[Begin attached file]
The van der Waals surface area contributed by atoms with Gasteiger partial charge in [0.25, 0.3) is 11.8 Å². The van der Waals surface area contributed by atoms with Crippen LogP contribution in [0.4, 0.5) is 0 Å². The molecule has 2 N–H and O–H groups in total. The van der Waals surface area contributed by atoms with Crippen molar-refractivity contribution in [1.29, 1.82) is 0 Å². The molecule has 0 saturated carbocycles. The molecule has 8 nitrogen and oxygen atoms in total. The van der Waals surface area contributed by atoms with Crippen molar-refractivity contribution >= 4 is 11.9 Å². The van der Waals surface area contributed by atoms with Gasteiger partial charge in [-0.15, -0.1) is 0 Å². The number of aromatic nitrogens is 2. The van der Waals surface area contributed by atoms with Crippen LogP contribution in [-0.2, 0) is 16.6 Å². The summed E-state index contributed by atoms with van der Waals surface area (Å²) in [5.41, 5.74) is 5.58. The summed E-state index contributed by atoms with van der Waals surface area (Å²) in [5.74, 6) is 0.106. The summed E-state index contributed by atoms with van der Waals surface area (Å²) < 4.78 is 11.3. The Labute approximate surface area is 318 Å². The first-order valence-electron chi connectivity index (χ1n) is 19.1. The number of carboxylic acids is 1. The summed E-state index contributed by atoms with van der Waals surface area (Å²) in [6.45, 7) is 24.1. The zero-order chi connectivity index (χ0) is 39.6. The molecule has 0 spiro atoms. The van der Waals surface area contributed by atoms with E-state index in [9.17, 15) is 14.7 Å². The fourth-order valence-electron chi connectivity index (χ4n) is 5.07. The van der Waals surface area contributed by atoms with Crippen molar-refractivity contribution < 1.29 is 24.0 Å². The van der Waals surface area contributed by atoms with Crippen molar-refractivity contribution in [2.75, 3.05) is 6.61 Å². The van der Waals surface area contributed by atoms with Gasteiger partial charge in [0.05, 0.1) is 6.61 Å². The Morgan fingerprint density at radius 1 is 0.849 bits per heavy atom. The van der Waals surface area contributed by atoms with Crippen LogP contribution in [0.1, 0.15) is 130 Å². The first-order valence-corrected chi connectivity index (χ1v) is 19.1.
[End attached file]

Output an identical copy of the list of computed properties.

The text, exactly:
The van der Waals surface area contributed by atoms with Gasteiger partial charge in [0.25, 0.3) is 11.8 Å². The van der Waals surface area contributed by atoms with Crippen LogP contribution in [0.4, 0.5) is 0 Å². The molecule has 2 N–H and O–H groups in total. The van der Waals surface area contributed by atoms with Crippen molar-refractivity contribution in [1.29, 1.82) is 0 Å². The molecule has 0 saturated carbocycles. The molecule has 8 nitrogen and oxygen atoms in total. The van der Waals surface area contributed by atoms with Crippen molar-refractivity contribution >= 4 is 11.9 Å². The van der Waals surface area contributed by atoms with Gasteiger partial charge in [-0.15, -0.1) is 0 Å². The number of aromatic nitrogens is 2. The van der Waals surface area contributed by atoms with Crippen LogP contribution in [-0.2, 0) is 16.6 Å². The summed E-state index contributed by atoms with van der Waals surface area (Å²) in [5.41, 5.74) is 5.58. The summed E-state index contributed by atoms with van der Waals surface area (Å²) in [5.74, 6) is 0.106. The summed E-state index contributed by atoms with van der Waals surface area (Å²) < 4.78 is 11.3. The Labute approximate surface area is 318 Å². The first-order valence-electron chi connectivity index (χ1n) is 19.1. The number of carboxylic acids is 1. The summed E-state index contributed by atoms with van der Waals surface area (Å²) in [6.45, 7) is 24.1. The zero-order chi connectivity index (χ0) is 39.6. The molecule has 0 spiro atoms. The van der Waals surface area contributed by atoms with E-state index in [9.17, 15) is 14.7 Å². The fourth-order valence-electron chi connectivity index (χ4n) is 5.07. The van der Waals surface area contributed by atoms with Crippen molar-refractivity contribution < 1.29 is 24.0 Å². The van der Waals surface area contributed by atoms with Crippen molar-refractivity contribution in [2.75, 3.05) is 6.61 Å². The van der Waals surface area contributed by atoms with Gasteiger partial charge in [0.05, 0.1) is 6.61 Å². The Morgan fingerprint density at radius 1 is 0.849 bits per heavy atom. The van der Waals surface area contributed by atoms with Crippen LogP contribution in [0.1, 0.15) is 130 Å². The first-order valence-corrected chi connectivity index (χ1v) is 19.1.